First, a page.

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No 981:
Nudging Healthy Lifestyles – Informing Regulatory Governance with Behavioural Research

Alberto Alemanno (), On Amir (), Luc Bovens, Adam Burgess, Orly Lobel (), Kyle Powys Whyte () and Evan Selinger ()

Abstract: At a time when policy makers want to change the behaviour of citizens to tackle a broad range of social problems, such as climate change, excessive drinking, obesity and crime, a promising new policy approach has appeared that seems capable of escaping the liberal reservations typically associated with all forms of regulatory action. The approach, which stems from the increasingly ubiquitous findings of behavioural research, is generally captured under the evocative concept of ‘nudge.’ Inspired by ‘libertarian paternalism,’ it suggests that the goal of public policies should be to steer citizens towards making positive decisions as individuals and for society while preserving individual choice. As governments are taking considerable interest in the use of ‘nudging,’ this collection of essays provides a pioneering analysis of this innovative policy approach as it is currently experimented in the United Kingdom and the United States. In particular, it aims at critically examining the application of nudging approaches to the current efforts of regulating lifestyle choices, such as tobacco use, excessive use of alcohol, unhealthy diets and lack of physical exercise. In his opening essay, Nudging Healthy Lifestyles, Adam Burgess provides a critical assessment of the introduction of behavioural, nudging approaches to correct lifestyle behaviours in the UK. His thought-provoking analysis triggered a lively debate that has been framed along the subsequent essays signed by On Amir and Orly Lobel, Evan Selinger and Kyle Powys White, Alberto Alemanno and Luc Bovens. Each of these essays critically reflects upon the effectiveness as well as legitimacy of ‘nudging’ approaches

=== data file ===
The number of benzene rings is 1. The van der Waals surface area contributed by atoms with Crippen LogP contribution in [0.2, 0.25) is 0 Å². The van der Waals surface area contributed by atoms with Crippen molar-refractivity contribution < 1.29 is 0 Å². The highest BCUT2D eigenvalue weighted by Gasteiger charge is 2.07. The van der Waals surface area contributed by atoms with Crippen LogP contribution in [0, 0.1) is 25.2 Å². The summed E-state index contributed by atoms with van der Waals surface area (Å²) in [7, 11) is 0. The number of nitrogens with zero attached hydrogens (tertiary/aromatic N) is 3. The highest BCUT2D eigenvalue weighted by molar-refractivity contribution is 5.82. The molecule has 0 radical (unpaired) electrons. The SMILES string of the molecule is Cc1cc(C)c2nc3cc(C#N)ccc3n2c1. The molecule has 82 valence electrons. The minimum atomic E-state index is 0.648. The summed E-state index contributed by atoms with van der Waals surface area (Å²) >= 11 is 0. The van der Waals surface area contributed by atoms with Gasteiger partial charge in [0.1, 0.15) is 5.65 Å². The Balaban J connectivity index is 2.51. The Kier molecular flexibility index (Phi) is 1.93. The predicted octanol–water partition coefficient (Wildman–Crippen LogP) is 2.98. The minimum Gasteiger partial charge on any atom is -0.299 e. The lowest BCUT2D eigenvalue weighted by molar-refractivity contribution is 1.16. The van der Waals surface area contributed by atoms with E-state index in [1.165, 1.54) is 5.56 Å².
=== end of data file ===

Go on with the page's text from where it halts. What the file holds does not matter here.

Keywords: Nudge; Libertarian Paternalism; Behavioral; Lifestyle; Regulation; (follow links to similar papers)

JEL-Codes: I12; I28; J18; K00; K20; K23; K32; M00; (follow links to similar papers)

75 pages, January 15, 2012

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